Could we see a big transition year for social and emotional learning as it moves from buzzy concept to classroom implementation, standards, and policy? Some educators, including members of the Rodel Teacher Council, think so. In a survey, more than nine out of 10 educators say explicitly adopting state standards for social and emotional skills—combined with training—would help provide deeper guidance and legitimacy. And, according to Supporting Postsecondary Success in Delaware: A Landscape Analysis of Student Opportunities, while many community-based organizations offer SEL services, young people may have difficulty finding the right ones, or navigating different options. A common framework and strategy for collaborative messaging and distribution of services, the report argues, could help community-based organizations and their partner schools achieve greater impact. What’s next for SEL in Delaware?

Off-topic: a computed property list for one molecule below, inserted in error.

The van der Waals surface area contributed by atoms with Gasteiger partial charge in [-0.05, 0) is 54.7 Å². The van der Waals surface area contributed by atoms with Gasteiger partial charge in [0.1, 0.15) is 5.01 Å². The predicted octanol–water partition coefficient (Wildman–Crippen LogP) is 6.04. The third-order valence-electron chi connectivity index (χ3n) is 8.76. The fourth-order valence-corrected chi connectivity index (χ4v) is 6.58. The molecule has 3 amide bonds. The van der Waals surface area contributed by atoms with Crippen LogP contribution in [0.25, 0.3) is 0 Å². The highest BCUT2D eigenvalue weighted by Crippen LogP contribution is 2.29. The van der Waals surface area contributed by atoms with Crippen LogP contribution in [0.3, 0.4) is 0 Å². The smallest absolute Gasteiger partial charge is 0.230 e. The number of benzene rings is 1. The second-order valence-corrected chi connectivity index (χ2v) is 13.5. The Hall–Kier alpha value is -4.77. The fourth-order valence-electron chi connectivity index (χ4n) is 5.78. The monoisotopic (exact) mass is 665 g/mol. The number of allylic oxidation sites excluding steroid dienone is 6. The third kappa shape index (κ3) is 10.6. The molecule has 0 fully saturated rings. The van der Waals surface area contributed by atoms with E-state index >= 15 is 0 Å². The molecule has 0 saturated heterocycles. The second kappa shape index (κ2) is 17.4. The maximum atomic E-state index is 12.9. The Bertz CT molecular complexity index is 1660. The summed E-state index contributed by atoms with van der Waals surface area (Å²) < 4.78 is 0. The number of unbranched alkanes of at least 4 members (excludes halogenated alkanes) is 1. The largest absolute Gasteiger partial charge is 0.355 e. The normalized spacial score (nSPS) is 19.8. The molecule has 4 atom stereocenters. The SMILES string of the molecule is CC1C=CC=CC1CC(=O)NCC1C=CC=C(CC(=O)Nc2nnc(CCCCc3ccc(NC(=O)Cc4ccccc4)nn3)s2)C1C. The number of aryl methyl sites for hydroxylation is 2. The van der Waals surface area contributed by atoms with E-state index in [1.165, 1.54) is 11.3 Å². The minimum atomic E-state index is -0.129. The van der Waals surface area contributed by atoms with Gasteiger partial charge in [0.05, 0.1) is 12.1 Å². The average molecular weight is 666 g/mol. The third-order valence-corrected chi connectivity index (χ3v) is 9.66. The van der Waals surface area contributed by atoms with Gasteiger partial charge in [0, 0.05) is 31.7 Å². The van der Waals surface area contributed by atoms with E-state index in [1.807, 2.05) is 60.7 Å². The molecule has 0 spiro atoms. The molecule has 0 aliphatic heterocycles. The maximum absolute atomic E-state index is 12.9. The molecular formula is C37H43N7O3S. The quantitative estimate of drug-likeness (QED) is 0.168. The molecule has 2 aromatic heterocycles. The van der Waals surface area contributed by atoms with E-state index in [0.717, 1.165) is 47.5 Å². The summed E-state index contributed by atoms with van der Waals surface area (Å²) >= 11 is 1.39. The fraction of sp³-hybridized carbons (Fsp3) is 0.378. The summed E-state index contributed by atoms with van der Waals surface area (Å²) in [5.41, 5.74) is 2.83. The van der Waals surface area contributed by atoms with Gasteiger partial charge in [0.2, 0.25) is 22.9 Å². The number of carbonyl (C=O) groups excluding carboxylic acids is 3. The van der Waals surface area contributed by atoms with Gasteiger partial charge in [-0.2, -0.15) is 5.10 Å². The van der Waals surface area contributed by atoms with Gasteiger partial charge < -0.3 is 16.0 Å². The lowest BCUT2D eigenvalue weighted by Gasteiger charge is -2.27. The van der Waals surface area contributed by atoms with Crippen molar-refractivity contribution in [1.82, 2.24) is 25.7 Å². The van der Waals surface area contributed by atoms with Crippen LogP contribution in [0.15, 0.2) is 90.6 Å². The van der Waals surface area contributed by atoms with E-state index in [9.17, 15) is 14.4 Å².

- Supporting Students In Need
Local civil rights groups hit state leaders last week with a lawsuit over Delaware’s antiquated funding system, claiming it provides more support for children who are well off than it provides for children living in poverty and English learners. Many advocates—from the Education Equity Delaware coalition to the Wilmington Education Improvement Commission—have urged for such a change in recent years. Elsewhere members of the early learning community are pushing for a $5.9 million door-opener that was recommended by the Delaware Department of Education to support tiered reimbursements for new early learning programs entering the Stars quality rating program this fiscal year (on top of existing ones trying to move up). Many priorities should make for some drama during budget markup later this spring.